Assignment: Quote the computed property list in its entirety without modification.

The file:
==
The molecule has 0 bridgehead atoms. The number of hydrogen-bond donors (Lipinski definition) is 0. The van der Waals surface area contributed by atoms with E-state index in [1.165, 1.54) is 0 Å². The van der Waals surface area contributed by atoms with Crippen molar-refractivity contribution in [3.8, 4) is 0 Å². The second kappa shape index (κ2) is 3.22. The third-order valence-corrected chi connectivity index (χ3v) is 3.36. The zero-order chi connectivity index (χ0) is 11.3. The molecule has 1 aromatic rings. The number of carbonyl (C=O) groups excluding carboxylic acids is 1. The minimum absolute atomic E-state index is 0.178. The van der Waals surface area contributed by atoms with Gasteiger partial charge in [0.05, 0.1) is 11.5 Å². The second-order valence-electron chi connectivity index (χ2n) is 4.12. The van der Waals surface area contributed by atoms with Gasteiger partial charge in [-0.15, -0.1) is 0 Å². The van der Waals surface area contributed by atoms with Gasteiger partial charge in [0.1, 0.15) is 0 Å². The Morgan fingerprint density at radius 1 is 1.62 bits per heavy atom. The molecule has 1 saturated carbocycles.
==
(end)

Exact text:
The molecule has 0 bridgehead atoms. The number of hydrogen-bond donors (Lipinski definition) is 0. The van der Waals surface area contributed by atoms with E-state index in [1.165, 1.54) is 0 Å². The van der Waals surface area contributed by atoms with Crippen molar-refractivity contribution in [3.8, 4) is 0 Å². The second kappa shape index (κ2) is 3.22. The third-order valence-corrected chi connectivity index (χ3v) is 3.36. The zero-order chi connectivity index (χ0) is 11.3. The molecule has 1 aromatic rings. The number of carbonyl (C=O) groups excluding carboxylic acids is 1. The minimum absolute atomic E-state index is 0.178. The van der Waals surface area contributed by atoms with Gasteiger partial charge in [0.05, 0.1) is 11.5 Å². The second-order valence-electron chi connectivity index (χ2n) is 4.12. The van der Waals surface area contributed by atoms with Gasteiger partial charge in [-0.15, -0.1) is 0 Å². The van der Waals surface area contributed by atoms with Gasteiger partial charge in [0.1, 0.15) is 0 Å². The Morgan fingerprint density at radius 1 is 1.62 bits per heavy atom. The molecule has 1 saturated carbocycles.